Silver Saunders Friedman, who ran the New York Improv until it closed in 1992, has died. No details on the cause were immediately available. Her death at age 89 comes less than a month after the passing of her ex-husband, Budd Friedman, who co-founded the New York club and later ran the L.A. Improv.
The New York Improv opened in 1963 as a late night coffee shop, opened by Budd Friedman and his future wife, Silver Saunders. It was located in the Hell’s Kitchen neighborhood on West 44th near 9th Avenue. Saunders was in the Broadway show How to Succeed in Business Without Really Trying, and she complained to her boyfriend that there was no place for the younger and underpaid cast members to eat and unwind in the Theater District. The Improv was created to fill that need, also offering an open mic where singers and comedians could do impromptu performances and try out new material.
Saunders and Friedman married, and the venue grew into the first club in New York City where comedy was the main attraction and not a warmup or secondary act.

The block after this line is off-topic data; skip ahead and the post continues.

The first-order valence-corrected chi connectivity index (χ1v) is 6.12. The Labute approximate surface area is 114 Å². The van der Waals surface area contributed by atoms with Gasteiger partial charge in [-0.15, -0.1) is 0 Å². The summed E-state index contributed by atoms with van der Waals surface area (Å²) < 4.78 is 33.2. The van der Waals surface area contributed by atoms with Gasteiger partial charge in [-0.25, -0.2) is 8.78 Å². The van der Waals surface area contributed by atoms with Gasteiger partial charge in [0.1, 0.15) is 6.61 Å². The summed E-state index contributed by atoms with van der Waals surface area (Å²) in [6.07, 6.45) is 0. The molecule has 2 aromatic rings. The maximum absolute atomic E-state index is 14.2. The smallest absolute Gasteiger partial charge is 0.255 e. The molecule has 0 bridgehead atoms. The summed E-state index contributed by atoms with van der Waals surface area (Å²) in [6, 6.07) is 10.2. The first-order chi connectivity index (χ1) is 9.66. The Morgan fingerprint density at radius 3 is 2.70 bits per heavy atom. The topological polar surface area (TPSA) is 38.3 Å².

A second location was opened in 1974 at 8162 Melrose Avenue. When the Friedmans divorced in 1981, the divorce settlement gave Budd Friedman ownership of the LA Improvs and Silver Friedman was given ownership of the New York Improv. The original New York Improv closed in 1992.
The main room of The Improv had an exposed-brick wall and a piano. Saunders Friedman encouraged friends to come by and sing. The club grew from there, and soon, comedians were vying for a chance to take the stage.
Survivors include two daughters. Details on a memorial service were not immediately available.
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